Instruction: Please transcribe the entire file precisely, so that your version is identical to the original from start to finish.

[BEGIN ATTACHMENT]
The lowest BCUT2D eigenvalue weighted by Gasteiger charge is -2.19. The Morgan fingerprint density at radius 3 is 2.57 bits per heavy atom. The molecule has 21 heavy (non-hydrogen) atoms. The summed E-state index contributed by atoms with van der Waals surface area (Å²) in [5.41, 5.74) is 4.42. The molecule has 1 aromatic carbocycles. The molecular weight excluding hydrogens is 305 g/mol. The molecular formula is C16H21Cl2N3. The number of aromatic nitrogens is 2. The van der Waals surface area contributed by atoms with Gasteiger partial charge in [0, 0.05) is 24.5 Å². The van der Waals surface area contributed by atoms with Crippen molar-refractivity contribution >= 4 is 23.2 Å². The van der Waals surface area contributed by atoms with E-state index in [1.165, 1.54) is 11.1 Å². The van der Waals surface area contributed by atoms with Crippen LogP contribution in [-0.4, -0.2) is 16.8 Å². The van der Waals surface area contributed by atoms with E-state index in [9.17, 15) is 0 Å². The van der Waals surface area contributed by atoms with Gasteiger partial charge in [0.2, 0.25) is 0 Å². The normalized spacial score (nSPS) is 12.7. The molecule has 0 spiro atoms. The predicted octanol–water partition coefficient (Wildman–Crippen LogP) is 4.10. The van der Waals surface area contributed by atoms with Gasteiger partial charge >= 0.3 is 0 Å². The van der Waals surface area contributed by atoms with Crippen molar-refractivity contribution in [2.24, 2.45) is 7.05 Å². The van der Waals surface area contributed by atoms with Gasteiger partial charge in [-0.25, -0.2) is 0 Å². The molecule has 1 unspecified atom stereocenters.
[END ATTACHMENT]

The lowest BCUT2D eigenvalue weighted by Gasteiger charge is -2.19. The Morgan fingerprint density at radius 3 is 2.57 bits per heavy atom. The molecule has 21 heavy (non-hydrogen) atoms. The summed E-state index contributed by atoms with van der Waals surface area (Å²) in [5.41, 5.74) is 4.42. The molecule has 1 aromatic carbocycles. The molecular weight excluding hydrogens is 305 g/mol. The molecular formula is C16H21Cl2N3. The number of aromatic nitrogens is 2. The van der Waals surface area contributed by atoms with Gasteiger partial charge in [0, 0.05) is 24.5 Å². The van der Waals surface area contributed by atoms with Crippen molar-refractivity contribution >= 4 is 23.2 Å². The van der Waals surface area contributed by atoms with E-state index in [1.165, 1.54) is 11.1 Å². The van der Waals surface area contributed by atoms with Crippen LogP contribution in [-0.4, -0.2) is 16.8 Å². The van der Waals surface area contributed by atoms with E-state index in [9.17, 15) is 0 Å². The van der Waals surface area contributed by atoms with Gasteiger partial charge in [0.2, 0.25) is 0 Å². The normalized spacial score (nSPS) is 12.7. The molecule has 0 spiro atoms. The predicted octanol–water partition coefficient (Wildman–Crippen LogP) is 4.10. The van der Waals surface area contributed by atoms with Gasteiger partial charge >= 0.3 is 0 Å². The van der Waals surface area contributed by atoms with Crippen molar-refractivity contribution in [2.24, 2.45) is 7.05 Å². The van der Waals surface area contributed by atoms with Gasteiger partial charge in [-0.25, -0.2) is 0 Å². The molecule has 1 unspecified atom stereocenters.